Romans 6:13 has this rather odd statement from Paul, that we “offer the parts of our bodies to God as instruments of righteousness.”
Whatever it means, this is what we’re now capable of, now that our “old self has been crucified with Jesus,” “our body of sin has been rendered powerless,” verse 6, and we’ve been raised with Jesus to “live a new life,” verse 4, a new life of “wholehearted” focus on God and his amazing plan for us (verse 17).
But what makes this new life so great? It’s the “benefits” that open up to us, says Paul. Instead of our “mortal body obeying its evil desires” – those wrong desires we had no control over, that we look back on with embarrassment and shame (verses 12 and 21) – we are free of that useless nonsense, and in its place we can live a life right now that “leads to holiness, and the result is eternal life,” verse 22.
“Holiness” means we can actually know and experience in this new life of ours what God is like, because God is holy, and here’s Paul saying we can be holy too. And being holy, according to Paul, means we can start experiencing in this life now what eternal life will be like too.
Just those two benefits alone make our life worth living now, but even better still they bring our old dead body consumed by sin to roaring life as a potential and powerful “instrument of righteousness.”
But what’s so great about that?
Well, it helps knowing what “righteousness” means, first of all, which in the simplest, most practical terms in 1 John 3:7 is defined as: “he who does right is righteous.” And Paul defines what “right” is in Romans 6:17: it’s “wholehearted obedience” to the teachings of scripture. So we’re left in no doubt as to what “righteousness” means. It means “doing the right thing,” or “making wrong things right,” or “putting the world to rights” according to God’s definition of right and wrong.
And we become instruments in God’s hands for doing just that: making wrong things right. So when Paul writes in verse 13, “offer the parts of your body to God as instruments of righteousness,” every part of me now has that potential of turning wrong into right. And since that’s what God freed me from the clutches of sin to do, I can expect his help in bringing that potential into living reality in whatever I now turn my hand and brain to.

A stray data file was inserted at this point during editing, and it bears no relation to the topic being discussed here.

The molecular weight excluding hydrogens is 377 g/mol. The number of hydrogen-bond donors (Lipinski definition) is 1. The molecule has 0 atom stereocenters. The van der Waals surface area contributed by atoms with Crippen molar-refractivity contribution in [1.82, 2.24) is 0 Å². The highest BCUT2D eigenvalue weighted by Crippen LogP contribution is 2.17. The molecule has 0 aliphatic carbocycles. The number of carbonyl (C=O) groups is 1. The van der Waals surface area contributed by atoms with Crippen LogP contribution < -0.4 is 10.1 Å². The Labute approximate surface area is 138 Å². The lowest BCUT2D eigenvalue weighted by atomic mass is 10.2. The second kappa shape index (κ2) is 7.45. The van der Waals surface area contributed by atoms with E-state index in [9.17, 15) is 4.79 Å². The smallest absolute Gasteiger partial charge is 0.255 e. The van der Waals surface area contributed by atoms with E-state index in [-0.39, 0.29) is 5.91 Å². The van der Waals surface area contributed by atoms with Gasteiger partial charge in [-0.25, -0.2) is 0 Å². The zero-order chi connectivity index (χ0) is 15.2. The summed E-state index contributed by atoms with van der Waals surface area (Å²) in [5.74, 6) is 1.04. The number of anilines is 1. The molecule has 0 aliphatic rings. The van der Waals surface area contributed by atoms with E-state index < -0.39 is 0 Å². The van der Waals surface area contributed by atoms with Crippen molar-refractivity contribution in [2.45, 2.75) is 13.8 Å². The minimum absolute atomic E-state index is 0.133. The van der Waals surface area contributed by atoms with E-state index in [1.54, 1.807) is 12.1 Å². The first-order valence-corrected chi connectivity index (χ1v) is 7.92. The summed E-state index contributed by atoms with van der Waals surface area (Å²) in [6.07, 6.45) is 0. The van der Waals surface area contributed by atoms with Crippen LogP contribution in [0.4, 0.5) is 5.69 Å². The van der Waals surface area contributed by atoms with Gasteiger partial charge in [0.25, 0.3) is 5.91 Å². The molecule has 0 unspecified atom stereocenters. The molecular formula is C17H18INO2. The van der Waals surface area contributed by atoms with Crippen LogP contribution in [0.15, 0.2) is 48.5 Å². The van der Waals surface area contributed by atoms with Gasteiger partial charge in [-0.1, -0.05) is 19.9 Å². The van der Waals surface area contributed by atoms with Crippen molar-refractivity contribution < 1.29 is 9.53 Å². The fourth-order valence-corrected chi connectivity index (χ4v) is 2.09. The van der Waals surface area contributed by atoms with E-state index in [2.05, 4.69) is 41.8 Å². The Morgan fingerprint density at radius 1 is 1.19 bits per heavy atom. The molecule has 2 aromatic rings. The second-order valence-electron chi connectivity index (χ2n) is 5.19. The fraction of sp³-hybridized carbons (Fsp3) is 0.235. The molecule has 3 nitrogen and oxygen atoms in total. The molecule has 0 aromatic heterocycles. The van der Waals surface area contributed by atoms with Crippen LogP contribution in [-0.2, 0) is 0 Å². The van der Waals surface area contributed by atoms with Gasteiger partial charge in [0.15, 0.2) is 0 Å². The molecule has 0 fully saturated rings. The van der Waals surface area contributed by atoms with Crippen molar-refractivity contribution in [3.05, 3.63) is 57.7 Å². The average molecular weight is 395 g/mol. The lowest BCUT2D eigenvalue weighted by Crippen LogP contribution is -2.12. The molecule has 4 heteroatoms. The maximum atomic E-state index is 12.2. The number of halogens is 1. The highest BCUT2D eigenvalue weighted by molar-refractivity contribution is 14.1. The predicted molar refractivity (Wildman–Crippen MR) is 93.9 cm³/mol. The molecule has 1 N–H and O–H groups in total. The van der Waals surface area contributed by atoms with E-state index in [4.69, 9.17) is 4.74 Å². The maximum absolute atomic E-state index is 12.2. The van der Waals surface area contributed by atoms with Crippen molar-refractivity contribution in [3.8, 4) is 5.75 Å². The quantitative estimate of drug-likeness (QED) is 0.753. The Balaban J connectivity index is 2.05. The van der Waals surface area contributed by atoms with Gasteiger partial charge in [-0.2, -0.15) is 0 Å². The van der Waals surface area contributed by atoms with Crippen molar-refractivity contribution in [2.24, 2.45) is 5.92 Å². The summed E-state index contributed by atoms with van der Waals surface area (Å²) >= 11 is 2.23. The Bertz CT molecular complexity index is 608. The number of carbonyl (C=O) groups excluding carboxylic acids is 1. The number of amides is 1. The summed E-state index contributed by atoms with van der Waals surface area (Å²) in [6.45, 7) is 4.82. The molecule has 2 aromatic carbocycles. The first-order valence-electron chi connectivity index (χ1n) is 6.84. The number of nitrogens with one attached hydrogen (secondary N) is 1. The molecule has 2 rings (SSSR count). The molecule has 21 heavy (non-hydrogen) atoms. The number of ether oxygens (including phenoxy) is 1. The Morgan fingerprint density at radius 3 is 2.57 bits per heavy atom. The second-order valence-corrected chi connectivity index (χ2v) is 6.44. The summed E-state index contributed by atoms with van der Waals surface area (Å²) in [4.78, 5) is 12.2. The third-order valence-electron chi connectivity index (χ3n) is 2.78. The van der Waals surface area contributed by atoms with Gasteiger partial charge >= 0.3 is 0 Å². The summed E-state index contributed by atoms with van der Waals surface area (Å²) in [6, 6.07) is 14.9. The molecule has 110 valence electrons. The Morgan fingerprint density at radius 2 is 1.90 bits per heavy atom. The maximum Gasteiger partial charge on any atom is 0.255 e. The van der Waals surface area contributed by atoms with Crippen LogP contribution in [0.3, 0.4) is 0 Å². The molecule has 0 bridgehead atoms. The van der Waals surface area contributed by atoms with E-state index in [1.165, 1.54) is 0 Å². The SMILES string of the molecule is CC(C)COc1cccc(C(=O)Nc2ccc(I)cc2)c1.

For me it’s primarily turning people’s wrong picture of God into a right one, and trusting God to make me a jolly useful instrument of that righteousness. But it’s also about being honest, truthful and genuine in a world of lies, scams and destructive gossip. It could also mean joining a protest march against some obvious injustice. It’s anything involving turning wrong into right.
And God’s got all of us now as instruments of such righteousness in his hands, to “open people’s eyes and turn them from darkness to light and from the power of Satan to God,” Acts 26:18.
We all have skills, talents, interests, personality strengths, and things we get steamed up and excited about, that God would love to use to help his hurting, suffering children, and put his groaning creation to rights. It’s been his most passionate desire, ever since we jumped the tracks in Genesis, to right the wrongs and “bless us by turning each of us from our wicked (self-destructive) ways,” Acts 3:26.
God wants to “bless” us humans, starting with those he calls to be Christians, who catch on to how much good we can do in this world when we know this is what God called us to do, and therefore he’ll kick in with his mighty power, love and wisdom to make what good and right things we hope to accomplish both visible and helpful in the world we find ourselves in.
Christians through history have done amazing things, and probably been amazed themselves at how well their hopes and plans have worked. But isn’t that exactly what our God wants us to clue into? That we’re his “instruments of righteousness,” meaning he’ll give us the power to make good things happen and make people’s lives better. We can ease suffering, help to heal the planet, and see our noble passions fulfilled.
And what if others love what they see in us, and without even realizing it are drawn into living it too? I think of the children and grandchildren of Christians, kids who may never darken the door of a church, but have become instruments of righteousness in their words and actions too, just as God promised in Acts 2:39.
But God has always had his band of revolutionaries and protesters turning the world right side up, because that’s his noble passion and he delights in those like us who share it. He’ll make sure, then, that our lives are worth living as we discover the joy of being an instrument of righteousness in his hands.